Ina Pinkney, Chicago’s “Breakfast Queen,” served up a lot more than Heavenly Hots – her famous pancakes – at her beloved restaurant in Chicago.

She dished up advice to customers, many of whom were as close as family. A community activist, Pinkney was one of the first people to advocate for a ban on smoking in Chicago restaurants. And she transformed her cellphone-free restaurant into a community of its own, a place where no one would feel marginalized or invisible, as she had felt when she was a disabled child dealing with polio.

Now Pinkney, who is Jewish, is also the star of “Breakfast at Ina’s,” a documentary about the final days of her restaurant before she permanently closed the doors on Dec. 31, 2013. The film, which will be shown Sunday and Tuesday as part of the Maine Jewish Film Festival, chronicles not only her long goodbye to loyal customers but her long life, including a look at the interracial marriage that estranged her from her family for years and her struggles with the return of her polio symptoms, a condition known as post-polio syndrome. “Never mistake my softness for weakness,” Pinkney says in the film.

Pinkney will be attending the film festival and will host a Q&A after the Tuesday showing at the Nickelodeon theater. She’ll also sign copies of her new cookbook, “Ina’s Kitchen: Memories and Recipes from the Breakfast Queen,” at 4:30 p.m. at Sherman’s Books in Portland on Wednesday, March 16.

We spoke with Mercedes Kane, director and co-producer of the film.

Q: Why did you want to make a film about Ina? You must have felt she had something to say, or something to teach people.

A: In the summer of 2013, several months before her restaurant closed, there was an article in the Chicago Tribune. I had never been to her restaurant, I’m sorry to admit, but I was just reading the article and I was struck by how many different layers she had in her life, and how many different trials and struggles she’d overcome to get where she is – and she kept such a positive attitude, too.

Q: You filmed a lot of her regulars. Some well-known people ate there, too, including David Axelrod, a political strategist who worked on the Obama campaign, and Chicago mayor Rahm Emaneul. Who else?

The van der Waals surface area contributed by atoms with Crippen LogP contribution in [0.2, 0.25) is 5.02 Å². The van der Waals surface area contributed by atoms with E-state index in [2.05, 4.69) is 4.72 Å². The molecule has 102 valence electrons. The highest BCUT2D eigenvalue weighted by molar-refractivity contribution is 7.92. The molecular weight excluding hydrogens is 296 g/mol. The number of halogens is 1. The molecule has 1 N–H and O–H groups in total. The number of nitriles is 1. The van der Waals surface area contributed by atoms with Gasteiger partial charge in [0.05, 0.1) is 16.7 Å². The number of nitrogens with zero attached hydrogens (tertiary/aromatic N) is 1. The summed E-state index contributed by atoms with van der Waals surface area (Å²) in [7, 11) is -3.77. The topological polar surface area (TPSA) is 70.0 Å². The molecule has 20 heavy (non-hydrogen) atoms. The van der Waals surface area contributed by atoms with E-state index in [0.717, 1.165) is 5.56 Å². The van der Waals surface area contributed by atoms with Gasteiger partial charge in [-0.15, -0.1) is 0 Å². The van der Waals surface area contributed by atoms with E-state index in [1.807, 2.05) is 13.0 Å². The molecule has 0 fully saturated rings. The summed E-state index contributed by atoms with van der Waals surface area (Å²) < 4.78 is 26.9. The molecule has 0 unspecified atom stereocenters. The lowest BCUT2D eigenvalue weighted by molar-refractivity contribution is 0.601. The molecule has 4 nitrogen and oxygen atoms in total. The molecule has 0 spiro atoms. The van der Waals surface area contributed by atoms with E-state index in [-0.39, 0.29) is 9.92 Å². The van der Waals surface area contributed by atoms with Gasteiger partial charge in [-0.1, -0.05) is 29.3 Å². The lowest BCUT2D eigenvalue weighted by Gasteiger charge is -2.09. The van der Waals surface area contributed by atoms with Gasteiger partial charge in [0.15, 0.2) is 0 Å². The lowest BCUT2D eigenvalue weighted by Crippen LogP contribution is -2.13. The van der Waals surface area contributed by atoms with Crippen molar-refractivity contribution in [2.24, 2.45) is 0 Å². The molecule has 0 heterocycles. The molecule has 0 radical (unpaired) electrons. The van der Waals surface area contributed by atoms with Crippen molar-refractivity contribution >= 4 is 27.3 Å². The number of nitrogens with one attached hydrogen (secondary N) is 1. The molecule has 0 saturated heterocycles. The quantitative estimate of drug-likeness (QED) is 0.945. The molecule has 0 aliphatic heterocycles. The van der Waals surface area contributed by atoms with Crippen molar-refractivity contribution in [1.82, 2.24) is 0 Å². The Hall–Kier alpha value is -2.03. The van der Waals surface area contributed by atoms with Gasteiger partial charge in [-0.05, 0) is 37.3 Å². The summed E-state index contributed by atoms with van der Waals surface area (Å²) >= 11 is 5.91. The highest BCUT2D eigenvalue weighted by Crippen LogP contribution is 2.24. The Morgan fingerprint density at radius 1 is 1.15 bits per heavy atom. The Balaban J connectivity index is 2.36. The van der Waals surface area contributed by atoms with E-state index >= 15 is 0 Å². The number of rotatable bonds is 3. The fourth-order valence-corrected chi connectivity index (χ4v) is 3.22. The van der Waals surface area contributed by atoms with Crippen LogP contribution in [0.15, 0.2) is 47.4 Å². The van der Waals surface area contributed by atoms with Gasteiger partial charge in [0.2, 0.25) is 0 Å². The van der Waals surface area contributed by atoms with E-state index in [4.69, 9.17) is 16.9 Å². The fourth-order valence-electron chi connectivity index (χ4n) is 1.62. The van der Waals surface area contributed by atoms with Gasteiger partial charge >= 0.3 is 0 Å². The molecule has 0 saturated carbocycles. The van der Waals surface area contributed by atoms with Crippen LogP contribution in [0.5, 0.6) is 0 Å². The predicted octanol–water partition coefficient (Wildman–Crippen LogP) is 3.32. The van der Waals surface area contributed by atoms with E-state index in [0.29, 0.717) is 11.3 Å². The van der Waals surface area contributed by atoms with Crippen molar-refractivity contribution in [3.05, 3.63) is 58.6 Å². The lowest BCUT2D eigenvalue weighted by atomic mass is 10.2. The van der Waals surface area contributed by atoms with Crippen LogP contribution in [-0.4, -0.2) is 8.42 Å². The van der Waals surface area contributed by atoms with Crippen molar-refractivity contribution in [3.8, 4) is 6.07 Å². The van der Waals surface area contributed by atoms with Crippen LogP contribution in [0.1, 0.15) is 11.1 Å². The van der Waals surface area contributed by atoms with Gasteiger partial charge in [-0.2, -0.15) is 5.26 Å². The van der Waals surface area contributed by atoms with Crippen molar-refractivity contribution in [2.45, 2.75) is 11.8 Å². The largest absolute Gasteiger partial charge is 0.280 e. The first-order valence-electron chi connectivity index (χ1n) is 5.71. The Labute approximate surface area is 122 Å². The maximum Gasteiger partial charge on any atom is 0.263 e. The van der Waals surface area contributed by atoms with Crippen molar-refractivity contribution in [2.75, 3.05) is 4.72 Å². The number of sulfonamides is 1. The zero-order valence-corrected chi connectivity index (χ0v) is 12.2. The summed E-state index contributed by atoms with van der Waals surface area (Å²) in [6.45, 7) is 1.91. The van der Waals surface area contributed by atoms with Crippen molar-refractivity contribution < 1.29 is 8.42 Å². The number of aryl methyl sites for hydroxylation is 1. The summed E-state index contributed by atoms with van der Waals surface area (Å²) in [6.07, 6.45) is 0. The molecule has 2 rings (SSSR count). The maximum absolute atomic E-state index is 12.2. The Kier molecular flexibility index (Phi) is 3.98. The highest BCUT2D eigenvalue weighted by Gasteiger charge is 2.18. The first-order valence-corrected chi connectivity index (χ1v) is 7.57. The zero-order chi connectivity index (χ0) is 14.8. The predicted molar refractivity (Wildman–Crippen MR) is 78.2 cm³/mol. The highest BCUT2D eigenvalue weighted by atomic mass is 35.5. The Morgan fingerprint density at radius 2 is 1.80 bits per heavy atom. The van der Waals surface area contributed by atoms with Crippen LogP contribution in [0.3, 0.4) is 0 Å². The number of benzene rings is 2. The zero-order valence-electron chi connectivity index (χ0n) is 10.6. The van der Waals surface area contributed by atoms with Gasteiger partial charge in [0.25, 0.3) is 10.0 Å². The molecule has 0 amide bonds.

A: The Wachowski siblings. We interviewed Lana Wachowski – they directed “The Matrix.” And Alex Kotlowitz, who wrote “The Interrupters,” which became a documentary. There were a bunch of politicians who have been coming throughout the years. One guy (John Herrara) was a Broadway star. He flew back (from New York) just to go one more time to Ina’s.

Q: Did you consider interviewing her ex-husband for the film? (Bill Pinkney was the first African-American to sail around the world solo.)

A: He lives in Puerto Rico. I would have loved to, but we had really zero budget for the film. I kept hoping he would surprise her and show up on the last day. They do still talk, though. We thought about trying to get a Skype going, but it felt kind of contrived.

Q: Ina is known for coming up with little sayings for her customers. Do you have any favorite Ina sayings?

A: I don’t know if it’s exactly a saying, but this is something that I always think about when I’m living my life with my husband and my family. She talks about Bill and how she believes that in love and in relationships you always show the possibilities and never the limitations that life throws at you all the time. My day-to-day life, whenever I’m caught up in things, now I’m thinking: “Show them the possibilities.”

Q: You must have eaten at the restaurant when you were working on the film. Did you have a favorite dish?

A: I was actually pregnant when we were shooting, so it was like heaven (laughs). I love the Heavenly Hots. I have such a sweet tooth.

Q: Most people have never heard of Ina’s. What made it so special to Chicago?

A: She has done so much for Chicago that I didn’t even put in (the film). She advocated for having a smoking ban in Chicago. She was part of getting rid of antibiotics in food and speaking out on that, and environmental issues in the city and so many other things I had to leave out. We had a little preview screening for people. At one of them one guy spoke out and said, “I can’t believe you didn’t put any of that. She was so instrumental.” But I just couldn’t put it all in, sadly.

Q: What do you want people to take away from this film?

A: When I make films I always do it from the angle of what I call “everyday exception,” so people who are in our community who otherwise may not go noticed by a larger group, or at least outside the walls of our cities or our towns, but who really are doing extraordinary things in some way or another. Ina is a local celebrity at the Chicago level, but it’s really nice to share her story outside our local area. She always says she’s fearless. She’s not reckless, but she’s fearless. I think that’s so inspiring because it is so hard to be fearless. I hope people take away a little bit of that spirit of Ina, that fearless spirit.